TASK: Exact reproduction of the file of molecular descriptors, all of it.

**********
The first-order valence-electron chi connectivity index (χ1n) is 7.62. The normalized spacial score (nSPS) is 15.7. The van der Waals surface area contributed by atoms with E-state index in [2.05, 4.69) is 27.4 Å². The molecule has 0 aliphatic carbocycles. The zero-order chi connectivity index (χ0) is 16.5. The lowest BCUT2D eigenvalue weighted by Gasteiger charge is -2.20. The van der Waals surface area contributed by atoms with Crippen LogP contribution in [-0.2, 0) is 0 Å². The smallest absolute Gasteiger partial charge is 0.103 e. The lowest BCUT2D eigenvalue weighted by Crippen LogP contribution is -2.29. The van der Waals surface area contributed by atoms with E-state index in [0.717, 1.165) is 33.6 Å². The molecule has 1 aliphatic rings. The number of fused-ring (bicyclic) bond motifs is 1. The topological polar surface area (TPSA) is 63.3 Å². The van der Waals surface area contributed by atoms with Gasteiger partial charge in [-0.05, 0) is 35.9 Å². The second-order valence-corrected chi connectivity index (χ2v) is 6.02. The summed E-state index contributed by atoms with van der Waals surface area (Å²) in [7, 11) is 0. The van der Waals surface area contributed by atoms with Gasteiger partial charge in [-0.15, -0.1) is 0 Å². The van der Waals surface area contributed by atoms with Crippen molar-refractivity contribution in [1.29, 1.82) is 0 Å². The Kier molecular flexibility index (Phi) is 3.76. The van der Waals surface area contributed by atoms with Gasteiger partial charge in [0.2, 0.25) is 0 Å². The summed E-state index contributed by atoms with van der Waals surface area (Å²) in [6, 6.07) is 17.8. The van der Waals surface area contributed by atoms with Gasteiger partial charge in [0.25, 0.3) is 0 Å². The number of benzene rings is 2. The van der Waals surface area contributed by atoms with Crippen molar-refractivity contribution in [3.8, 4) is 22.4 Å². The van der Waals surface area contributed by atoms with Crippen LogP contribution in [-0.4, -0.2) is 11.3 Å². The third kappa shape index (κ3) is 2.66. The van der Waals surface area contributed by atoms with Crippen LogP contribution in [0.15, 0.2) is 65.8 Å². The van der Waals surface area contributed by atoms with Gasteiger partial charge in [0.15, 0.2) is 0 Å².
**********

The first-order valence-electron chi connectivity index (χ1n) is 7.62. The normalized spacial score (nSPS) is 15.7. The van der Waals surface area contributed by atoms with E-state index in [2.05, 4.69) is 27.4 Å². The molecule has 0 aliphatic carbocycles. The zero-order chi connectivity index (χ0) is 16.5. The lowest BCUT2D eigenvalue weighted by Gasteiger charge is -2.20. The van der Waals surface area contributed by atoms with Crippen LogP contribution in [-0.2, 0) is 0 Å². The smallest absolute Gasteiger partial charge is 0.103 e. The lowest BCUT2D eigenvalue weighted by Crippen LogP contribution is -2.29. The van der Waals surface area contributed by atoms with E-state index in [0.717, 1.165) is 33.6 Å². The molecule has 1 aliphatic rings. The number of fused-ring (bicyclic) bond motifs is 1. The topological polar surface area (TPSA) is 63.3 Å². The van der Waals surface area contributed by atoms with Gasteiger partial charge in [-0.05, 0) is 35.9 Å². The second-order valence-corrected chi connectivity index (χ2v) is 6.02. The summed E-state index contributed by atoms with van der Waals surface area (Å²) in [7, 11) is 0. The van der Waals surface area contributed by atoms with Gasteiger partial charge in [-0.15, -0.1) is 0 Å². The van der Waals surface area contributed by atoms with Crippen molar-refractivity contribution in [1.29, 1.82) is 0 Å². The Kier molecular flexibility index (Phi) is 3.76. The van der Waals surface area contributed by atoms with Gasteiger partial charge in [0.2, 0.25) is 0 Å². The summed E-state index contributed by atoms with van der Waals surface area (Å²) in [6, 6.07) is 17.8. The van der Waals surface area contributed by atoms with Gasteiger partial charge in [0.25, 0.3) is 0 Å². The number of benzene rings is 2. The van der Waals surface area contributed by atoms with Crippen molar-refractivity contribution in [3.8, 4) is 22.4 Å². The van der Waals surface area contributed by atoms with Crippen LogP contribution in [-0.4, -0.2) is 11.3 Å². The third kappa shape index (κ3) is 2.66. The van der Waals surface area contributed by atoms with Crippen LogP contribution in [0.15, 0.2) is 65.8 Å². The van der Waals surface area contributed by atoms with Gasteiger partial charge in [0.15, 0.2) is 0 Å².